Lawyers who move in-house in the traditional expectation of shorter hours than in private practice could be in for a shock, the president of the Law Society of England and Wales told the global legal profession's largest international gathering.
Clifford Chance partner Simon Davis said that anyone hoping for a 'more managed life' by going in-house is mistaken. 'My experience is that they quickly find that's not true - you're still working all night and all day,' he said at a session on the changing role of the general counsel.
However Davis said that a gentler working environment is well down the list of reasons for going in-house. Number one, he said, was that lawyers want to be involved in cases and deals from the beginning to an end. Another reason is that they enjoy contributing to the overall business of their employer.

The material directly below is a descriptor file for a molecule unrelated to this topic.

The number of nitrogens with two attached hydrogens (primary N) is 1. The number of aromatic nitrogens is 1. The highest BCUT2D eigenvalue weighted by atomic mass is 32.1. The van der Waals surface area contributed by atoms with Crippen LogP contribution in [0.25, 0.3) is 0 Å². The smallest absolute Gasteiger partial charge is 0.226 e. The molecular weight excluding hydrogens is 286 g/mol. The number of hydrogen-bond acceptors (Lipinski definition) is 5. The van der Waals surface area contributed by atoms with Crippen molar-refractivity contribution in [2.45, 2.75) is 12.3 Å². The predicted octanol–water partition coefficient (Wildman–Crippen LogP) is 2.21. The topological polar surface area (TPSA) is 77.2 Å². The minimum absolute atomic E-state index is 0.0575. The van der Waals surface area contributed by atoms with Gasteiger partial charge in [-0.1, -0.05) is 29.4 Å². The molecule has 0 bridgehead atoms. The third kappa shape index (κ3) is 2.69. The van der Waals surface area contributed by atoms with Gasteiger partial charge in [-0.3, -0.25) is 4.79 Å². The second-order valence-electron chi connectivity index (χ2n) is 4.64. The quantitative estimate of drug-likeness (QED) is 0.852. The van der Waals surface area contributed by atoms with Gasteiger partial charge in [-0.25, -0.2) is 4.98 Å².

And, while in-house is the fastest-growing category of Law Society membership, accounting for nearly 23% of the total, he stressed that the traffic is not all one way. 'We’re also seeing GCs, or at least people on their way to becoming GCs, leaving in-house and moving back to private practice.’
Edith Shih, Hong Kong GC at international conglomerate CK Hutchison, agreed with his assessment. 'In house is not less hectic,' she said. 'We are 24/7 - 25/7 sometimes!’ She noted that moving in-house involved taking responsibility for a transaction from beginning to end. 'But you have to live with your decisions. You have to turn every stone and make sure you are happy with your decisions, as you be accountable to the company for years to come.'
Meanwhile, Charles Jacobs of magic circle firm Linklaters noted a change in the destination of lawyers going in-house. Rather than typically jumping ship for an investment bank, up-and-coming lawyers are looking to go to startups, he said. ‘Youngsters are taking more risks.’